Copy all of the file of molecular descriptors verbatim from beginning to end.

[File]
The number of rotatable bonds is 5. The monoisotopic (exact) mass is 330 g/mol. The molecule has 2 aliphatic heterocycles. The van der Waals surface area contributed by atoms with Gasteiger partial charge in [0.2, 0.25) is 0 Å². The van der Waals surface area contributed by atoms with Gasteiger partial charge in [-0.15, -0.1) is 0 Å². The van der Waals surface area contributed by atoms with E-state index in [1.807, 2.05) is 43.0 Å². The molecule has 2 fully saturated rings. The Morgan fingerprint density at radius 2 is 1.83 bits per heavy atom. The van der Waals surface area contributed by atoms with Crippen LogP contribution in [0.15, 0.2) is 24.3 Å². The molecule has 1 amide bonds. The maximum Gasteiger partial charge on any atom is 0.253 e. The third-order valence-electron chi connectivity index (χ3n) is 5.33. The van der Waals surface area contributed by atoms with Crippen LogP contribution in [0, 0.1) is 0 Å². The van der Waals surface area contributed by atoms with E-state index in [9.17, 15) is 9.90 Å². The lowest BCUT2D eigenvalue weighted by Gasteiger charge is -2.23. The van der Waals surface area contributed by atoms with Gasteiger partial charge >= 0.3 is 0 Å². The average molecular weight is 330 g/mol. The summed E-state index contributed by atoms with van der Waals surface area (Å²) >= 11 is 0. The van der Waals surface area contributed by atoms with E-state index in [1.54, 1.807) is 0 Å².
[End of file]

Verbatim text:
The number of rotatable bonds is 5. The monoisotopic (exact) mass is 330 g/mol. The molecule has 2 aliphatic heterocycles. The van der Waals surface area contributed by atoms with Gasteiger partial charge in [0.2, 0.25) is 0 Å². The van der Waals surface area contributed by atoms with Gasteiger partial charge in [-0.15, -0.1) is 0 Å². The van der Waals surface area contributed by atoms with E-state index in [1.807, 2.05) is 43.0 Å². The molecule has 2 fully saturated rings. The Morgan fingerprint density at radius 2 is 1.83 bits per heavy atom. The van der Waals surface area contributed by atoms with Crippen LogP contribution in [0.15, 0.2) is 24.3 Å². The molecule has 1 amide bonds. The maximum Gasteiger partial charge on any atom is 0.253 e. The third-order valence-electron chi connectivity index (χ3n) is 5.33. The van der Waals surface area contributed by atoms with Crippen LogP contribution in [0, 0.1) is 0 Å². The van der Waals surface area contributed by atoms with E-state index in [9.17, 15) is 9.90 Å². The lowest BCUT2D eigenvalue weighted by Gasteiger charge is -2.23. The van der Waals surface area contributed by atoms with Gasteiger partial charge >= 0.3 is 0 Å². The average molecular weight is 330 g/mol. The summed E-state index contributed by atoms with van der Waals surface area (Å²) >= 11 is 0. The van der Waals surface area contributed by atoms with E-state index in [1.54, 1.807) is 0 Å².